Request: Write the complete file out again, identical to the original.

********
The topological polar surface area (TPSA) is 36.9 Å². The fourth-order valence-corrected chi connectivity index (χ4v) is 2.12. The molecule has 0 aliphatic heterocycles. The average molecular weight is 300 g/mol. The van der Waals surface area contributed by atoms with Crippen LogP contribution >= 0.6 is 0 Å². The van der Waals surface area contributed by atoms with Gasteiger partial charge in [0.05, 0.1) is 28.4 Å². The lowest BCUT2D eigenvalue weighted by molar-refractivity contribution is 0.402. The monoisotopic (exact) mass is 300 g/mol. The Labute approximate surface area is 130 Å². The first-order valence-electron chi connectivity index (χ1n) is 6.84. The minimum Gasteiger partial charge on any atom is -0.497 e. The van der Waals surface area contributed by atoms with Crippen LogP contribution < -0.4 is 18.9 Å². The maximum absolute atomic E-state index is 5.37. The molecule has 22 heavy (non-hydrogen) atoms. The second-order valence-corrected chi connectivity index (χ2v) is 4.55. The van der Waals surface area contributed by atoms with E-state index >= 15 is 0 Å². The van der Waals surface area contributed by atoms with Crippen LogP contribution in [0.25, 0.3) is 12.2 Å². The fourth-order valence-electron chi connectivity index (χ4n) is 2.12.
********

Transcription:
The topological polar surface area (TPSA) is 36.9 Å². The fourth-order valence-corrected chi connectivity index (χ4v) is 2.12. The molecule has 0 aliphatic heterocycles. The average molecular weight is 300 g/mol. The van der Waals surface area contributed by atoms with Crippen LogP contribution >= 0.6 is 0 Å². The van der Waals surface area contributed by atoms with Gasteiger partial charge in [0.05, 0.1) is 28.4 Å². The lowest BCUT2D eigenvalue weighted by molar-refractivity contribution is 0.402. The monoisotopic (exact) mass is 300 g/mol. The Labute approximate surface area is 130 Å². The first-order valence-electron chi connectivity index (χ1n) is 6.84. The minimum Gasteiger partial charge on any atom is -0.497 e. The van der Waals surface area contributed by atoms with Crippen LogP contribution < -0.4 is 18.9 Å². The maximum absolute atomic E-state index is 5.37. The molecule has 22 heavy (non-hydrogen) atoms. The second-order valence-corrected chi connectivity index (χ2v) is 4.55. The van der Waals surface area contributed by atoms with E-state index >= 15 is 0 Å². The van der Waals surface area contributed by atoms with Crippen LogP contribution in [0.25, 0.3) is 12.2 Å². The fourth-order valence-electron chi connectivity index (χ4n) is 2.12.